Often times, individuals with chronic illness must also cope with the isolation of being homebound. Issues with mobility, vulnerability to infection or cognitive impairment may prevent participation in activities that were once held dear. The resulting loneliness can be almost as painful as the chronic illness itself, affecting both the patient and the family members or friends who serve as caregivers.
Finding joy in the everyday can mean the difference between heartache and happiness. While your loved one may not be able to take a run in the park or go to church every week like they used to, there’s still fun to be had and new things to experience. These activities have been proven to help lift the spirits and improve overall wellness:
- Get your hearts pumping. Just a few minutes of daily exercise strengthens muscle tone, improves balance, and increases blood flow to the brain. Try stretching with an exercise band or doing arm curls with light hand weights. If mobility is an issue, YouTube offers a variety of yoga sessions that can be done from the comfort of a chair. Of course, it’s critical to get a doctor’s clearance before beginning a new exercise regimen.
- Crank up the tunes. Did you know that Elvis, Sinatra, and Beyoncé all have healing powers? According to studies, our favorite tunes release naturally-produced opioids in the brain that minimize discomfort. Researchers found that when chronically ill patients listened to music twice a day, their physical pain, anxiety, and depression were all reduced. For Alzheimer’s and dementia patients, hearing a song from the past can temporarily reawaken memories and increase engagement in the environment.
- Arrange a visit from Fido and Fluffy. According to a study from the University of Virginia, when we pet a dog or cat, our brain focuses on the touch, not on pain in another area of our body. What’s more amazing is that even stuffed animals can reduce anxiety or agitation in patients with dementia!
- Keep learning. The Louis County Public Library Homebound Service delivers books, magazines and CDs at no cost. What a wonderful opportunity to promote a healthy brain for free.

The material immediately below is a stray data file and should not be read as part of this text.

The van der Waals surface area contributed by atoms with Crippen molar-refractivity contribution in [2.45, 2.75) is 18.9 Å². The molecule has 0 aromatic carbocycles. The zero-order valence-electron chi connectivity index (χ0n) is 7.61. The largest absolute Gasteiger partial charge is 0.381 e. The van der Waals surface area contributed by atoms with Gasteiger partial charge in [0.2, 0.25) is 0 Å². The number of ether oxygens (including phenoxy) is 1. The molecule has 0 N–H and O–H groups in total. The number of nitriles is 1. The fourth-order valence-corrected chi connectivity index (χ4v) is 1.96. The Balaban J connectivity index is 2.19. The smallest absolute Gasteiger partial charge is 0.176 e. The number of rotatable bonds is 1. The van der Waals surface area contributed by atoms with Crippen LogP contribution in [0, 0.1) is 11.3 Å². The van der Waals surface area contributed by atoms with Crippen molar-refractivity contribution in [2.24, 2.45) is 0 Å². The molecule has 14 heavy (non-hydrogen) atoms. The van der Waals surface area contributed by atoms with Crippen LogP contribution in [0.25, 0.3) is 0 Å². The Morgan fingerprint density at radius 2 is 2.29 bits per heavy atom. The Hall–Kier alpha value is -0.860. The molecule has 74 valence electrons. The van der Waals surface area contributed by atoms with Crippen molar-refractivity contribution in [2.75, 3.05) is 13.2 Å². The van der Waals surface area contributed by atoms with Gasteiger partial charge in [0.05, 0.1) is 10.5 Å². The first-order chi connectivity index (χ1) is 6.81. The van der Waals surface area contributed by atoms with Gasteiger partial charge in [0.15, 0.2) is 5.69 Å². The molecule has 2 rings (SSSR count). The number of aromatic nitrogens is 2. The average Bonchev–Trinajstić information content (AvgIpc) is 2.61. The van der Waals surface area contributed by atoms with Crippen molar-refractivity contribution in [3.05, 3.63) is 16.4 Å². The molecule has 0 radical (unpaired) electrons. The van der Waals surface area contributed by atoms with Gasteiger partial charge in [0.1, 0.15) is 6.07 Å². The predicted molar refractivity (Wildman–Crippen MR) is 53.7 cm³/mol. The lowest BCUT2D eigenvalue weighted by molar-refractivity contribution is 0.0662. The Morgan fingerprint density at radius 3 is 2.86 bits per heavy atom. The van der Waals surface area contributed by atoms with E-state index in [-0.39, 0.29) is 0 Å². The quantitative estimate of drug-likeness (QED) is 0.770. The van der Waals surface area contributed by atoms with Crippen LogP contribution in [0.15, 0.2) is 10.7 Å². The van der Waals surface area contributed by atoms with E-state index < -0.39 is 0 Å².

- Pick up a paintbrush. Painting, drawing and sculpting all improve motor skills. What’s more, art provides a venue for expressing a wide range of emotions and gives a sense of control.
- Get social. For those with minimal social support, reducing loneliness may require a bit more effort. There are, however, resources available to help with this. The VA Volunteer Caregiver Support Program in St. Louis, for instance, connects homebound veterans to volunteers who can visit once a week. The Louis County Older Resident Program Care Calls has volunteers available to talk by phone or in person.
- Lend a helping hand. Many chronically ill or elderly patients feel they can no longer contribute, but every skill, talent or hobby should be considered as a way to give back. Consider knitting booties for patients in hospital oncology wards, packing care boxes for service members, creating fleece blankets for children in foster care, or even playing with kids across the world with The Granny Cloud!
If you or a loved one has a condition that requires you to stay home much of the time, don’t allow isolation to exacerbate your condition. Consider these small steps that may improve your daily life, health, and well-being!